Notes Daly Update Tiger Slayer Winding Down


John Daly's broken right hand remains somewhat of a mystery, but not the outlook.
Daly pulled out of the Bard Capital two weeks ago in Las Vegas, and he also was forced to withdraw from the Target World Challenge, the richest event in the silly season.
His agent, Bud Martin at SFX Sports, has been in Australia the last 10 days and is still trying to figure out what happened. But he spoke to Daly, and said the prognosis is good.
'John said it was a freak accident,' Martin said. 'He should be able to putt and chip in a few days, and he expects a full recovery. All the strength will come back, and there is nothing that will jeopardize anything in 2006.'
Daly, one of the few Americans who travels abroad, will start next year on the European tour at a new tournament in Abu Dhabi, which is Jan. 19-22. Martin said he did not know if Daly would return the following week at the Buick Invitational, where he won in a playoff two years ago.
European captain Ian Woosnam might want to consider matching David Howell against Tiger Woods in the Ryder Cup.
The 30-year-old from England has scored better than Woods in four of the five times they have played each other over the last two years. The first occasion was in the final round of the Dubai Desert Classic last year, where Howell shot 67 to tie for third (Woods shot 68). More notably, they were in the last group at the HSBC Champions tournament in Shanghai last month, when Howell had a one-shot lead and won by three.
They were paired twice last week at the Target World Challenge, and Howell got him both times -- 68-72 in the second round, and 70-73 in the final round.
Told that he was 4-1 against him head-to-head, Howell smiled and said, 'I knew that's where you were going.'
He was quick to add, 'He beat me when it mattered -- by 11 shots.'
That was the third round at the Masters, when Woods shot 65 to take the lead and Howell posted a 76.
In case anyone was wondering if golf had an offseason, the South African Open and the Okinawa Open this week will be the final events of the year that count toward the world ranking.
Golf takes a two-week break before resuming Jan. 5-8 with the Mercedes Championships at Kapalua on the PGA Tour and the Royal Trophy in Asia, matches between Europe and Asia.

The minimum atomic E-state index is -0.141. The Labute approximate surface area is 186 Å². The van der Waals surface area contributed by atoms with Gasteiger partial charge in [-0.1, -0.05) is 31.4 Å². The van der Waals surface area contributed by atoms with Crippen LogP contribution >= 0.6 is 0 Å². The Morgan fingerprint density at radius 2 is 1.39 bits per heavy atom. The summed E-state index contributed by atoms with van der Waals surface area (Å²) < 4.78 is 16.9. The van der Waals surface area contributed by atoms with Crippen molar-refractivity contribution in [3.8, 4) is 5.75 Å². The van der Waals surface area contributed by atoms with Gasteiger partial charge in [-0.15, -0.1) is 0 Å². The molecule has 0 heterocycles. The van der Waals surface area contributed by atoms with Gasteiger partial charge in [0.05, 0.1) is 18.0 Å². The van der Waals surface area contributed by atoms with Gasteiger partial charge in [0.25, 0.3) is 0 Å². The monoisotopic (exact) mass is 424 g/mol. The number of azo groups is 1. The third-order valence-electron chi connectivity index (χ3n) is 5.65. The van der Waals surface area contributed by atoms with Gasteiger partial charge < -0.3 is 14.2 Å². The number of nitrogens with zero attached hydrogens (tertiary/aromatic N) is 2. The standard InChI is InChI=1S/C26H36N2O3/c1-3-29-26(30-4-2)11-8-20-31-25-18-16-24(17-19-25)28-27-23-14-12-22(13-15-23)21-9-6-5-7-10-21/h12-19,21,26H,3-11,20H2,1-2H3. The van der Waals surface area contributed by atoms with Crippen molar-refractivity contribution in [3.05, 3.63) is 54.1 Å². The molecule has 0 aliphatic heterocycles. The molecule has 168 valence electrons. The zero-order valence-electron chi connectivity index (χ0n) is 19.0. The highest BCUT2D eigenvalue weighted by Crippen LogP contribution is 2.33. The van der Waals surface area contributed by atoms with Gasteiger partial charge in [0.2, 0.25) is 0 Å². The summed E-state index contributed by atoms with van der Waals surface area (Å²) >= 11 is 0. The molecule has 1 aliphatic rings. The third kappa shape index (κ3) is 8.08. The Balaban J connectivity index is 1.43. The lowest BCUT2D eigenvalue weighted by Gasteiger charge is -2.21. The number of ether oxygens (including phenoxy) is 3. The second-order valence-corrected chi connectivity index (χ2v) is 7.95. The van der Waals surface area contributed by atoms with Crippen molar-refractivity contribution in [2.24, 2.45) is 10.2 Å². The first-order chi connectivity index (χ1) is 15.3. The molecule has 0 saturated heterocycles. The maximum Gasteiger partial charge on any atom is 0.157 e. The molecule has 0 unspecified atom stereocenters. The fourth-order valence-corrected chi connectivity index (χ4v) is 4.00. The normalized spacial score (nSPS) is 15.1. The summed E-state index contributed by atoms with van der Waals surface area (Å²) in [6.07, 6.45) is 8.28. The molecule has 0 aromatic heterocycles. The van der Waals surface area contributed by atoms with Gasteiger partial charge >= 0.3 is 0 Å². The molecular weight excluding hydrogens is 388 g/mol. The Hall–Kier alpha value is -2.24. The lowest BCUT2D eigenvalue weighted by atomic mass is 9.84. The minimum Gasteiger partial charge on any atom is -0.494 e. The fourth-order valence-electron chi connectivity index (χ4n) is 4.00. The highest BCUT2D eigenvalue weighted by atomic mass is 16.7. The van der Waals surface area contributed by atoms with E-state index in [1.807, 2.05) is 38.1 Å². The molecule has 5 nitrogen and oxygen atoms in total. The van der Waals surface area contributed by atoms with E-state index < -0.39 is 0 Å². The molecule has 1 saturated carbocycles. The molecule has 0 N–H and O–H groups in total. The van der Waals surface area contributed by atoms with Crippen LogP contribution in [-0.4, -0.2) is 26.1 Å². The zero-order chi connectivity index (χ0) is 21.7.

Ernie Els, coming off a victory at the Dunhill Championship in South Africa, is expected to play in his third straight tournament since returning from knee surgery in late July. The Big Easy wanted to see how his knee responded before deciding to play.
The Okinawa Open figures to get the biggest buzz because 19-year-old Ai Miyazato, who won the LPGA Tour qualifying tournament by a record 12 shots, will make her debut against the men.
'I hope to make the cut,' she said after Q-school.
This also is the last week to collect world ranking points, which is important because the Masters invites the top 50 in the final world ranking published in 2005.
Stephen Ames, not otherwise eligible for the Masters, is holding down the 50th spot this week. Paul Casey is No. 51, and Graeme McDowell is 53rd. None are playing this week, and all of them are expected to finish the year outside the top 50 from gradually losing points over 13-week intervals.
Every player from No. 45 (Brandt Jobe) through No. 58 (Steve Elkington) already has qualified for the Masters.
Luke Donald's victory in the Target World Challenge made him king of the silly season.
Donald only played three tournaments in the silly season -- those that do not count toward the world ranking -- but they featured the biggest purses -- the World Cup, the Nedbank Challenge and Target.
His victory Sunday brought his total to $1,775,000, not a bad offseason considering Donald earned $2,336,695 in 17 tournaments on the PGA Tour.
Jim Furyk finished No. 2 on the unofficial, silly season money list with $1,405,000 in two events, $1.2 million coming from his victory in Sun City. Right behind was Fred Funk, who cashed in on his biggest year by playing in five events and earning $1,349,250.
The only other millionaire in the silly season was Darren Clarke, who lost in a playoff at Sun City and was runner-up at Target to earn $1,233,000 in his two events. Rounding out the top five was Kenny Perry, who played three times and won $790,000.
Fred Couples, who usually cashes in this time of the year, had one of his poorer silly seasons, although it was not from a lack of effort. Couples played four times and earned $485,000, placing him 14th on the list.
Southern Hills will host the 2007 PGA Championship, then the 2010 U.S. Amateur. That will make it three major events in 10 years at the classic course in Tulsa, Okla. ... For the sixth straight year, the Byron Nelson Championship raised more money for charity ($6.06 million) than any other PGA Tour event. ... Sergio Garcia and Bruce Lietzke will be player consultants on the two courses being designed at the TPC of San Antonio. Garcia will work with Greg Norman, while Lietzke will consult with Pete Dye.
Tiger Woods would have finished at No. 8 on the PGA Tour money list based on his earnings from the four major championships.
'I never questioned my golf.' -- Colin Montgomerie, who has climbed to No. 9 in the world ranking after dropping as low as No. 83.
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